What drives visual artist Michael Nicoll Yahgulanaas to tell stories through comics?

CBC Radio

North by Northwest

May 21, 2023

A number of years ago, curators from the Humboldt Forum approached visual artist and storyteller Michael Nicoll Yahgulanaas, asking him to do some sort of commentary on Johan Adrian Jacobsen, a Norweigian explorer, who travelled along B.C.'s coast in the 1880s.

"It was a bit of a challenge," he said.

"The challenge was to tell someone else's story and to do it accurately as opposed to telling my family story, as is with earlier books. There's a comfort in that because you can claim a certain degree of authority, but when we step out to tell someone else's story, we have to tread carefully."

The work he did, learning about Jacobsen and the time he spent in Yahgulanaas's home community of Masset on Haida Gwaii, inspired his latest graphic novel, JAJ, to be released May 27. JAJ blends colonial history with elements of Yahgulanaas's own family legacy. The story follows several historical figures through first contact, the smallpox epidemic and "the mass resettlement of disenfranchised peoples, both Indigenous and European," publisher Douglas & McIntyre said.

Yahgulanaas spoke with CBC's Margaret Gallagher, host of North by Northwest, ahead of the book's release.

Where does the title JAJ come from?

It's the initials of a Norwegian seaman who came to this part of the world, the West Coast of Canada, the North Pacific in 1881. His initials, JAJ — Johan Adrian Jacobsen — is also a Hindi word. My translation of JAJ is discernment. I think that this speaks to the narrative itself. It's an exploration of how we look and how we measure, how we evaluate, and ultimately how we judge situations.

How did you begin to work in graphic novels?

Early exposure to European comic books as opposed to American comic books, which I think is a whole different approach to stories. The North American comic market has, for a long time, been marked by this sort of good versus evil story, the European comics seemed to be more complex.

In my own community we produce monumental artworks and they're gorgeous, they're very powerful, but they're also somewhat inaccessible. It's not every household that can have a large piece of Haida work.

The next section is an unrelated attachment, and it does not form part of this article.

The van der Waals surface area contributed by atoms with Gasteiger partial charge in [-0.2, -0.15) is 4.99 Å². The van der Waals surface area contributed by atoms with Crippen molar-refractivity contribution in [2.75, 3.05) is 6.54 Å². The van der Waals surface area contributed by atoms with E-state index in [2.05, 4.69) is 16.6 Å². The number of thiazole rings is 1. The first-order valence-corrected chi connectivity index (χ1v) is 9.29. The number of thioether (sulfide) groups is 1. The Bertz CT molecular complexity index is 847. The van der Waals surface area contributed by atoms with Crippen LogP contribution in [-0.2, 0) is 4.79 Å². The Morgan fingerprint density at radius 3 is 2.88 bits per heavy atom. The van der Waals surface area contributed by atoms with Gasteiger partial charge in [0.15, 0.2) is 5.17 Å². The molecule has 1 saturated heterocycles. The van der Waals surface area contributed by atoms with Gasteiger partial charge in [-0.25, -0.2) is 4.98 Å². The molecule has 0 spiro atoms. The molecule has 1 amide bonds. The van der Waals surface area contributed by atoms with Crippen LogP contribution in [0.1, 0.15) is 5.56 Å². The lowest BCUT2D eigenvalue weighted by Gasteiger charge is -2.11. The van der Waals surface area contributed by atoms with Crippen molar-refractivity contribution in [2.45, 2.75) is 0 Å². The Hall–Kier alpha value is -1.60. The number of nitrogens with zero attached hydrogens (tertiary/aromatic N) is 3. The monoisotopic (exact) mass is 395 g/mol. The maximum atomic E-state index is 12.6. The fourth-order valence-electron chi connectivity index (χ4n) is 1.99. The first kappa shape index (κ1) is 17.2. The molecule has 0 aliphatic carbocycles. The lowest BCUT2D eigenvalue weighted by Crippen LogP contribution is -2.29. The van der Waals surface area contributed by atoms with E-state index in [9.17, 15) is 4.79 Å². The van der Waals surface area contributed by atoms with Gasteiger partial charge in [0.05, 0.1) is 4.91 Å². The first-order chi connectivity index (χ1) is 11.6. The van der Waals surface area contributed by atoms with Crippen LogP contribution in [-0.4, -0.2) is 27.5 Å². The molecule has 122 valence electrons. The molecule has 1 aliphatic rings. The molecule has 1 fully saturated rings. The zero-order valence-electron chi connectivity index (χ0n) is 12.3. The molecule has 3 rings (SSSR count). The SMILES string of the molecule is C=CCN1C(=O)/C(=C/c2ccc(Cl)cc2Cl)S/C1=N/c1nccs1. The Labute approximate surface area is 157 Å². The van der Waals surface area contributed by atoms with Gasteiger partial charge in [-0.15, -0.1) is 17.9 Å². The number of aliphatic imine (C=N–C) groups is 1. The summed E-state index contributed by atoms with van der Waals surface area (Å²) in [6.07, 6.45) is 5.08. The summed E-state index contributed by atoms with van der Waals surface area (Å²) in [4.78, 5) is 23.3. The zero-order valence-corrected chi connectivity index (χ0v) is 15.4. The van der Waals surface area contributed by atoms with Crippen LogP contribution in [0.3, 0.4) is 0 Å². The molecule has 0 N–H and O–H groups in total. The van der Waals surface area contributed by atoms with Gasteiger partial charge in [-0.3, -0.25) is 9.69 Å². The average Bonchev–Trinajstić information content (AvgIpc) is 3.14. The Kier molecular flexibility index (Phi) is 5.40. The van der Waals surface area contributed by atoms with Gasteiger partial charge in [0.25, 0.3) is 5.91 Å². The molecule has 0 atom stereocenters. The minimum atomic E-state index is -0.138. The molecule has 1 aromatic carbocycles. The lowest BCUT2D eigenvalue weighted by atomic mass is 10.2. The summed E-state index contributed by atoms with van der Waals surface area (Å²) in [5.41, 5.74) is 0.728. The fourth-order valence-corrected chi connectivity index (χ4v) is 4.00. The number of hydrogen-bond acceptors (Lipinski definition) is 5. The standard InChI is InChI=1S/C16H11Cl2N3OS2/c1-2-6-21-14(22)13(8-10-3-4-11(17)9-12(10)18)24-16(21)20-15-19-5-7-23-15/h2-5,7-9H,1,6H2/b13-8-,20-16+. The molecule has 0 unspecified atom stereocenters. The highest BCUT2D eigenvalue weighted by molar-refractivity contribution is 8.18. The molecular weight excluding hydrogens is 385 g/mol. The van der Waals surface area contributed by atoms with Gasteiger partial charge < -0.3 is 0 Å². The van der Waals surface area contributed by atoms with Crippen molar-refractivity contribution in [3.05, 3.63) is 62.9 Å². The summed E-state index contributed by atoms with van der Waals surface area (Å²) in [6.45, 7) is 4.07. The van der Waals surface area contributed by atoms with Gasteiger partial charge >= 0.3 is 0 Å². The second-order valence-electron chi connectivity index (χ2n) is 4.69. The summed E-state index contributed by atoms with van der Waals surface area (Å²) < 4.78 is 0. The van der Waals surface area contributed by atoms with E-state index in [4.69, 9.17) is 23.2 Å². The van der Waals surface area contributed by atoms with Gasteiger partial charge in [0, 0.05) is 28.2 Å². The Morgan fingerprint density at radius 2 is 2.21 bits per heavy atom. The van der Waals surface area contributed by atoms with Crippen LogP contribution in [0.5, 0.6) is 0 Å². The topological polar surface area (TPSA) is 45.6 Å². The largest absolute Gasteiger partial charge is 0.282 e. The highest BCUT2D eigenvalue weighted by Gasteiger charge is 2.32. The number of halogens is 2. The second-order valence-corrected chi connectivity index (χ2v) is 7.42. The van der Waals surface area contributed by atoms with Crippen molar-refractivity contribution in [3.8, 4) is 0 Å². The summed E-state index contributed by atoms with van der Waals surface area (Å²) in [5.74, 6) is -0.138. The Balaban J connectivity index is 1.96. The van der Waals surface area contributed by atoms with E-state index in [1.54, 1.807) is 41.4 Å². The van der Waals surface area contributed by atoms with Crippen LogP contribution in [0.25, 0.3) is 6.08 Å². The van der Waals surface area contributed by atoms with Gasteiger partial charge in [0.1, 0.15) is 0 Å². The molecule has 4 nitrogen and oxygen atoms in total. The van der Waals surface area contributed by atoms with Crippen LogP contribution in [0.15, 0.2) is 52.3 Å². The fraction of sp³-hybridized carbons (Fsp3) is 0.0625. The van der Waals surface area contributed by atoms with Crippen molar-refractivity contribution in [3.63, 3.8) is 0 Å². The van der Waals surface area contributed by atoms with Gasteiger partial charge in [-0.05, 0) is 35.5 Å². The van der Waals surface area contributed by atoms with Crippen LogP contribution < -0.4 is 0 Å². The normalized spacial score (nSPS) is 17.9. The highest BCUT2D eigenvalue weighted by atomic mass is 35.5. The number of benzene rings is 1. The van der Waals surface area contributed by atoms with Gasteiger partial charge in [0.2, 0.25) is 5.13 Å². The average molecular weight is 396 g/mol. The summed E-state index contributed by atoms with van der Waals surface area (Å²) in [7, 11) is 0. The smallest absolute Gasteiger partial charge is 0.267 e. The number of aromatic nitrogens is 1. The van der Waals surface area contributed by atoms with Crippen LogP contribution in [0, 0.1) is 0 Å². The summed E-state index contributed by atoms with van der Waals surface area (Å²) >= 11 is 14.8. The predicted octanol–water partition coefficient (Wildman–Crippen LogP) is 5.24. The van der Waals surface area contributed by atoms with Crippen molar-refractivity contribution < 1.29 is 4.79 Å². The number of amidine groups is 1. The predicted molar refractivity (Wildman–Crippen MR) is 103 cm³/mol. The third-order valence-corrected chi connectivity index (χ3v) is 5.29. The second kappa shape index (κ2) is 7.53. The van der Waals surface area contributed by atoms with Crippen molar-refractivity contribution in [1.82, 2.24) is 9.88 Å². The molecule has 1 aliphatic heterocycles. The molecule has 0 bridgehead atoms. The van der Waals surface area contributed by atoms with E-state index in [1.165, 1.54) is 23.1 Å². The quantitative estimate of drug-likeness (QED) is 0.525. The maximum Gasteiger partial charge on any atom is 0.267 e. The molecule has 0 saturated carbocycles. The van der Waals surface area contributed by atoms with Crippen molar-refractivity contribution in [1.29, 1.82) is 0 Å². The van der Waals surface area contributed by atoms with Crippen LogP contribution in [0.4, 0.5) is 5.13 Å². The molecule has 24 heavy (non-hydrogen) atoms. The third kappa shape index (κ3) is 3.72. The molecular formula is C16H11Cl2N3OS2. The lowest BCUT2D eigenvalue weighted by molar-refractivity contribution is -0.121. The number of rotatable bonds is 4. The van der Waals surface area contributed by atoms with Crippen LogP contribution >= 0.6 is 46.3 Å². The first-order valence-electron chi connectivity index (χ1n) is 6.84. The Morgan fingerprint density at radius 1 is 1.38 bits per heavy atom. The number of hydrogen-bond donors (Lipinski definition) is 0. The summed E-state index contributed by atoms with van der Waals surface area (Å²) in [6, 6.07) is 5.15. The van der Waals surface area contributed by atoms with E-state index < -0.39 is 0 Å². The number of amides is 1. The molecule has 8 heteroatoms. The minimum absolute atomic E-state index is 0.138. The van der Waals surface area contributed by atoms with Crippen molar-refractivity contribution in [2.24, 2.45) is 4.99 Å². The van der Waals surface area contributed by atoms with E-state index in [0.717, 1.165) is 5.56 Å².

I thought there was a need to connect the narratives embedded in the monumental artwork and to make them accessible to a greater population. The driving force for making these narratives accessible is to try to diminish the tropes, to take some of the fear and the loathing and the misunderstandings that really mark the relationship between Canada and Indigenous peoples.

The tragedy that marks this Canadian-Indigenous relationship needs to be challenged and changed and I thought that if I could create works that were really as accessible and complex as comics can be, that this would be a small contribution towards moving the needle to a better place.

How does the form of a graphic novel lend itself to transporting the reader to different places?

There's an eloquence to colour and design form that slices through elite structures, that slices through economics, it slices through language. All sorts of elements of cultural identity share that universal connection through graphic literature.

If I want to speak to the largest possible audience, then I need to find that vehicle that they understand and graphic literature provides that in spades.

What have you learned about yourself in working on this specific project?

Jacobsen comes from a small fishing village, far away from urban centres and he wants a good job in an institution in Berlin. He wants a steady paycheque. He wants to have a family. His German isn't that good. He's not academically trained. He's a great mariner, so he serves the German cause quite well. He does his best and he never does get the promised job.

I started to realize, you know, I come from a little fishing village. I've gathered seagull eggs like Jacobsen. My family are fishermen. I've moved to Vancouver hoping to make a career as an artist. I started to sympathize with him. On top of this, we discovered a familial connection. We have relatives in the same part of the world as Jacobsen came from.

This is not your first graphic novel. You're also a sculptor. In your work, it feels like there's a theme of cultural hybridity. Is that the case?

I love the notion of hybridity and diversity because that is truly a lot of strength there. The most fertile part of a river and perhaps the most fertile part of an ocean in some ways is where the river meets the ocean.

It's this danger of purity — purity of blood or purity of opinion, purity of political opinion — it leads to violence, it leads to mothers losing their children and I think we could celebrate hybridity and diversity.

Read the original CBC article and listen to the interview.